Refugees interviewed emphasised the importance of social support as a means for hope and escape from distress.

Published (Updated )

A new study has shown that social support and opportunities to build family-like relationships and meaningful friendships could help unaccompanied and refugee youth to positively integrate upon their arrival in England.

The paper, which is from researchers at City, University of London, found that the refugees interviewed emphasised the importance of social support as a means for hope and escape from distress, as many felt isolated and lonely having arrived in England.

As a result, the participants’ voices illustrate areas where gaps remain to be filled in terms of providing sufficient support to these most vulnerable groups, unaccompanied minors and refugee youth, in England. The authors highlight the need for care and support programmes that focus on providing opportunities for social relationships as well as initiatives that seek to prevent discrimination.

Despite the hardship experienced at an early stage of life by the participants, the findings also illustrate remarkable strength and the aspiration to move forward and achieve individual goals. In particular, participants expressed a desire to contribute to society, to complete an education and to establish a new family. The study is published in the Children and Youth Services Review.

The number of forcibly displaced individuals has increased in recent years, rising from 51.2 million in 2013 to 65.6 million in 2016 due to continuing conflicts, violence, persecution and human rights violations according to the UN High Commissioner for Refugees(UNHCR).

The sharpest rise was seen between 2012 and 2015, due to conflicts in regions and countries such as Syria, Iraq, Yemen and Sub-Saharan Africa, including the Democratic Republic of the Congo, South Sudan, Sudan and Burundi. In addition, other conflicts and insecurity worldwide continue to contribute to the number of individuals seeking safety. In the UK, the UNHCR estimated the number of refugees and asylum seekers in 2015 to be around 153,560.

In order to determine ways in which the positive post-migration development and integration could be achieved, the study conducted interviews with six asylum-seeking and refugee individuals from sub-Saharan Africa, who had arrived in England as unaccompanied minors and included five males and one female, aged between eighteen and 28 years. The interviews aimed to find out more about young asylum-seeking and refugee individuals' experiences of their social situation in England.

In particular they found that:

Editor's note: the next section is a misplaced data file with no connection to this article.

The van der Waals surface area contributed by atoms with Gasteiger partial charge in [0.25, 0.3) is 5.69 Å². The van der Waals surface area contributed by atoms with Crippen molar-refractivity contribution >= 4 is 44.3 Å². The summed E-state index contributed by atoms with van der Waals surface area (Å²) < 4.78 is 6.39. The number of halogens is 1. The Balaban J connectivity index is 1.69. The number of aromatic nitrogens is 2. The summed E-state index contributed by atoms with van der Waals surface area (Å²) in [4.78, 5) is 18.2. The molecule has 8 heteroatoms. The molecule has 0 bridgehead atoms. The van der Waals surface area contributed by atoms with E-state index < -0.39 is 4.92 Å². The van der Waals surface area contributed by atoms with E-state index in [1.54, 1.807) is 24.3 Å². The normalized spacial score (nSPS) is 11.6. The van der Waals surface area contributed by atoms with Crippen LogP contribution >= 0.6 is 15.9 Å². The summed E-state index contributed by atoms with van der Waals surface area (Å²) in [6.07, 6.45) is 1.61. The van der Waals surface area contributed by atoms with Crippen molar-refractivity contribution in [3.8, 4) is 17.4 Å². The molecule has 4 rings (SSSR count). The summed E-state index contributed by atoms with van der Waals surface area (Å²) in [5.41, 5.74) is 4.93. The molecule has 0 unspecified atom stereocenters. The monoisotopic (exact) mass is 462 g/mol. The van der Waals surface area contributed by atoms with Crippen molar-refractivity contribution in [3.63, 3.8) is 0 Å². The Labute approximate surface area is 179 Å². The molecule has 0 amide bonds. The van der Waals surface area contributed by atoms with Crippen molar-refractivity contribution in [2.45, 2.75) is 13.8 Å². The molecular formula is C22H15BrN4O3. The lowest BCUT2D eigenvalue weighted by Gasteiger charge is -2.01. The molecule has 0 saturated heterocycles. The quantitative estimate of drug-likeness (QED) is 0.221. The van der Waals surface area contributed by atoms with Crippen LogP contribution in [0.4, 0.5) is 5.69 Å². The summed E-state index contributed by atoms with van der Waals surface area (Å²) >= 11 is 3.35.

• Unaccompanied refugee minors can suffer distress pre-migration, during their journey and after arrival in asylum-countries;
  • Building new social relationships provides hope by reducing distress, social vulnerability and fear of rejection;
  • Relationships that resemble family bonds and friendship can provide opportunities for rebuilding trust, optimism and reducing despair;
  • Unaccompanied refugee youth benefit from provision of meaningful activities which reduce feelings of discrimination; and
  • Initiatives that seek to prevent discrimination, stigmatisation and isolation, and that aim to facilitate social relationships to develop, should be supported, for instance in professional care systems and school contexts. This includes the offer of therapeutic care, the need for stable adults, mentors for legal advice and guidance, community groups and also the opportunity for work and education.

Around these themes, participants highlighted the difficulties of arriving in England, with one discussing the issues of feeling labelled and stigmatised, saying how it “doesn’t matter how much you explain yourself, it will always be there. Like the Somali runner Mo Farah. You’re different when you’re a refugee. Even when you win a medal in the Olympics. They’ll say he came when he was 2 or 3.”

Another participant also mentioned fears around discussing refugee status. “I even feel scared when I go for a job interview and I take my refugee passport to present. And I’m just thinking; the manager will already put me in another group,” they said.

Participants also focused on education, highlighting that “I want to be able to look after my family and look after myself and achieve my goals.”

In addition, the authors call for a change around negative discourse about ‘refugees’ and ‘asylum-seekers’ which is often dehumanising and generalising – and which does not consider the individual stories and backgrounds. The study also suggests that there may be implications for housing and living situations, as participants expressed distress about feeling isolated and lonely.

Speaking about the research, co-author Dr Sara Amalie O’Toole Thommessen, said:

“Based on the participants’ expressed need for social support in our study it is evident that there is an important gap for asylum-countries to fill, particularly for young individuals who find themselves in a foreign country without their families.

“Unaccompanied refugee minors are particularly vulnerable to stress and risk pre-migration, during the journey to asylum-countries and in the asylum-country, and as a result, they can benefit from care and support programmes that focus on offering opportunities for social relationships to develop as soon after their arrival to the asylum-country as possible.

“Providing activities in which young refugees can engage and build meaningful relationships with peers, and trusting relationships with stable adults, seems important for the recovery of losses, reduction of distress, fear of rejection, as well as for facilitating well-being and positive development and integration.“